Thursday, July 11, 2024

On jobless claims, the unresolved seasonality hypothesis is holding up


 - by New Deal democrat

Ever since jobless claims started higher in May, I’ve cautioned that I suspected that unresolved seasonality may be at play. This week and the next two weeks are the acid test for that hypothesis, because they were the lowest weeks for claims all last summer.

And . . . The unresolved seasonality hypothesis held up for the first of those weeks.

Last week initial claims declined -17,000 to 222,000 - a lower number than any week last summer. The four week average declined -5,250 to 233,500. With the usual one week delay, continuing claims declined -4,000 to 1.852 million:

But of course, if seasonality is at play, the YoY numbers should be benign. And they are.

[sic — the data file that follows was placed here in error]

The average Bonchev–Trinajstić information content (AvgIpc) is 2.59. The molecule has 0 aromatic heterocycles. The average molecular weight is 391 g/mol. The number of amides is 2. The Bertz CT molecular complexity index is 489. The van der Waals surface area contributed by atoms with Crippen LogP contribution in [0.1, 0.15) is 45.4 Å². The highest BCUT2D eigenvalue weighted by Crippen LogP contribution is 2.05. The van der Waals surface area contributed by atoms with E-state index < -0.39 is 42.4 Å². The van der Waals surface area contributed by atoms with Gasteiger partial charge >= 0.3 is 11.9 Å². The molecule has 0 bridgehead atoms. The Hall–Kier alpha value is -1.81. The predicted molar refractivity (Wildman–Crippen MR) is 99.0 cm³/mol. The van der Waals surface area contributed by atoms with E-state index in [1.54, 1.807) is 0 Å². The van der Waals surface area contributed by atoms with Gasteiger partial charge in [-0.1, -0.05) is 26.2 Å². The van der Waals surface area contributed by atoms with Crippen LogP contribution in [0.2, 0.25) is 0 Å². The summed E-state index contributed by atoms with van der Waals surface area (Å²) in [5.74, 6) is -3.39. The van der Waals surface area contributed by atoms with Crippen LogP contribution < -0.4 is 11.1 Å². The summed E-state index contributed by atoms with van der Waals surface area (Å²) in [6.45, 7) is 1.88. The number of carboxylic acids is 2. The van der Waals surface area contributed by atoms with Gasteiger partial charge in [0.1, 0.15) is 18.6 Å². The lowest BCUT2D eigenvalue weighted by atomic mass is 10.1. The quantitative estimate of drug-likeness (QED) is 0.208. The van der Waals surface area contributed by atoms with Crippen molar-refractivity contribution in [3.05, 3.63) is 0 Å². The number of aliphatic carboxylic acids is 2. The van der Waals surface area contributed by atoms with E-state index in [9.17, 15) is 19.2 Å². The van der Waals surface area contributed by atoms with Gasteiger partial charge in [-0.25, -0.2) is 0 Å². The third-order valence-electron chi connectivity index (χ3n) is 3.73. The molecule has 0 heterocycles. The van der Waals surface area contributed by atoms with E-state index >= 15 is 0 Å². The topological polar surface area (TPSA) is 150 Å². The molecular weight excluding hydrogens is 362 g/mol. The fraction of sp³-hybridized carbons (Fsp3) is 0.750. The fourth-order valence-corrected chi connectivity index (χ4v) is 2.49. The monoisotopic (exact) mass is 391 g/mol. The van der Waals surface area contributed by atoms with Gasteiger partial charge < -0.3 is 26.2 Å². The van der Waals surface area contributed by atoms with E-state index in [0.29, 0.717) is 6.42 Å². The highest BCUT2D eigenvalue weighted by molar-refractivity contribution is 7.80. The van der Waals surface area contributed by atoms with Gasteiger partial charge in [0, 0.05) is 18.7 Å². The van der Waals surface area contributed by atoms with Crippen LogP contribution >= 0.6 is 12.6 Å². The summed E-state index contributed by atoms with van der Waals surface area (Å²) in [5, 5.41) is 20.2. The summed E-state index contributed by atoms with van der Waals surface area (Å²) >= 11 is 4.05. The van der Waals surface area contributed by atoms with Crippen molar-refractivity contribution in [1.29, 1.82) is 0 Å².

YoY initial claims are down -3.6%. The four week average is down -4.6%. Continuing claims, which have been higher YoY for many months, are close to the bottom of that YoY range, higher by 4.6%:

Since the YoY metrics are most important for forecasting purposes, this continues to be a positive sign for the economy.

Finally, although I’ve cast doubt on whether the “Sahm Rule” is giving an accurate signal this time around because of the huge impact of recent immigration, here is an update through the first week of July for that comparison:

Initial and continuing claims are more consistent with an unemployment rate of perhaps 3.8%, not 4.1%. I strongly suspect the recent increase in the unemployment rate is indeed recent immigrants who have been unable to find permanent jobs yet.